The air plants are named so because they do not need soil to grow. They need air to survive but other factors too have to be taken care of. Also, they grow on other plants without harming them and so they are epiphytic. They emerge from the crooks and branches of the trees. Their natural habitat is in the forests, mountains and generally found in deserts of Southern and Central America.

  1. Position Plants Correctly

The air plants can even be kept in an office or a basement as they don’t require much light. But a full spectrum of light i.e. fluorescent light is a must. If you keep the air plants in the basement, a supply of a minimum of 24 hours of light must be provided to them.

  • They must not be watered a lot. Do not soak or mist the plant completely.
  • Evaluate your space. How much light is your plant receiving? What is the temperature in your home at this particular time of year? Is the space very dry (is your plant near a heater or fireplace?) Or is it very humid?
  • After soaking gently shake excess water from your plant. Turn it upside down and place it on a towel in a bright space. This is very important! Air plants will quickly rot if they are allowed to stand in excess water.
  • Once a week, mist your plant thoroughly so that the entire surface of the plant is moistened (but not so much that there is water dripping down into the plant).
  • Do all watering in the morning. Evening soaking or misting disrupts the plant’s ability to respire overnight and extends drying time.
  • Air plants are pretty easygoing when it comes to their temperature. They do best between 50-90 degrees F. ideally, overnight temperatures will be about 10 degrees cooler than daytime temperature.
  1. Use the Correct Vessel to Water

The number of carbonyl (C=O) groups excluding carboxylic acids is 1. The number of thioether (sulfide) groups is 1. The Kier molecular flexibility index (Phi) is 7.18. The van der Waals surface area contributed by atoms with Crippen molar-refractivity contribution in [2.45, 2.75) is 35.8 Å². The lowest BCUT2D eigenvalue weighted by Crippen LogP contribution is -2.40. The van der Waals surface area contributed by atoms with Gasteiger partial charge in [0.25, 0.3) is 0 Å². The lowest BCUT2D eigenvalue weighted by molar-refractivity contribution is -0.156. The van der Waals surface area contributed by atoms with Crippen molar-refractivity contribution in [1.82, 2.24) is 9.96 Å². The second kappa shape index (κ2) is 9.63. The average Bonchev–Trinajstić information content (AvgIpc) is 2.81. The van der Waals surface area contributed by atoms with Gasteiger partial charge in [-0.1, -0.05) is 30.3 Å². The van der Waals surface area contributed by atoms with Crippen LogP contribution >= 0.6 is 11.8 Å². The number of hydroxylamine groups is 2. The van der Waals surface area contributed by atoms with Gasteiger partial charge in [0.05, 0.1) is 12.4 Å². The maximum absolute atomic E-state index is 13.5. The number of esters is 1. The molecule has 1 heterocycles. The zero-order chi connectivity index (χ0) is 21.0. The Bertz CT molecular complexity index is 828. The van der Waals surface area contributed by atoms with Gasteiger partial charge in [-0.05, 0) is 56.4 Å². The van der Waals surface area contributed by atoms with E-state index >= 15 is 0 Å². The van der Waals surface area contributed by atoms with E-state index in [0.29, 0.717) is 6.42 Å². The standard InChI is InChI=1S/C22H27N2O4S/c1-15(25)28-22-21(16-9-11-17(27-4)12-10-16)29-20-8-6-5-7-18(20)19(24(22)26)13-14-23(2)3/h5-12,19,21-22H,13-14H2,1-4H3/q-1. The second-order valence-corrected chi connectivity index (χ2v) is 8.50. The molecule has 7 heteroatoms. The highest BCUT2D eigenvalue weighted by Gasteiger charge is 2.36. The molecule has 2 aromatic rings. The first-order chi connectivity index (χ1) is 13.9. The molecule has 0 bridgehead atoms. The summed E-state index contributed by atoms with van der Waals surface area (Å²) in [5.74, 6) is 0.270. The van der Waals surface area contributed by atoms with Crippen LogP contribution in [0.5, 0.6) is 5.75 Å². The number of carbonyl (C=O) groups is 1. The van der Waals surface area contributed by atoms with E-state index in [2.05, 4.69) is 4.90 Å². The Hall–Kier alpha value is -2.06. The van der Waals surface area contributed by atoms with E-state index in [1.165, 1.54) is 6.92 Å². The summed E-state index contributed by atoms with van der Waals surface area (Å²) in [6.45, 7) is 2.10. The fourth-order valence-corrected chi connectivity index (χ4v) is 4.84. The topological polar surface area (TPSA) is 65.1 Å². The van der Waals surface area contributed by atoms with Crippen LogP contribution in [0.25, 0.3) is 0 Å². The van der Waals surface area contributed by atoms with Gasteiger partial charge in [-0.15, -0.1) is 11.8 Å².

These baby air plants, which start out very small, will eventually grow into their own mother plants. Pups can safely be separated from the mother plant when they’re about ⅓-½ of size, your air plant in a glass will create a micro-climate:

  • Glass vessels will be more humid and hotter than the surrounding area. When misting your air plant, try to mist around the plant, rather than into the plant. You don’t want to over-water it, but rather to create a humid environment. Air plants in small glass vessels, you probably won’t be able to soak your mounted air plant.
  • However, since they’re not contained to a humid, micro-climate like aeriums, mounted air plants will need even more frequent misting.
  • Rinsing the plants requires you to remove them from their mount and place them in a sieve to be rinsed thoroughly.
  • All parts need to well soaked, including foliage and roots. Soaking is the more thorough method but, again, requires removing the plant from its display.
  • Soak the plant 1 or 2 times per week for 5 hours.
  1. Air Misting

Air plant misting is not the most effective method of watering the plants but it is the most convenient because it allows you to provide moisture in the plant’s setting. Otherwise, you will have to remove the wire that holds the plant on its display and rinse or soak to really get moisture into the roots.


  • These plants need a bright but indirect supply of light. They can be grown inside and kept near windows facing in the south or east.
  • The plant can bear more heat only if the humidity is high. Else it can cause damage.

How often do air plants need to be watered?

Your plants should be watered once per week, and 2-3 times is recommended for optimal care. A longer, 2-hour soak is recommended every 2-3 weeks. If you are in a drier, hotter climate, more frequent watering or misting will be needed.

Can you just mist air plants?

Misting is a good way to give your plant a little extra moisture if you notice that its leaves are looking a little dry, or if you live in a drier climate with not very much humidity in the air. Misting is simple, just take a spray bottle or a hose attachment on the “mist” setting and lightly mist your plants.

Which air plants should not be soaked?

5 Air Plants You Should Avoid Soaking
  • Tillandsia Bulbosa.
  • Tillandsia Seleriana.
  • Tillandsia Pruinosa.

How do you keep air plants alive?

These 6 Simple Tricks Will Keep Your Air Plant Alive
  1. Dunking is best. I know you thought you’d be fine just spritzing your tilly every few days, but that isn’t enough.
  2. Always air dry. After they soak, Tillandsias need to dry out fully.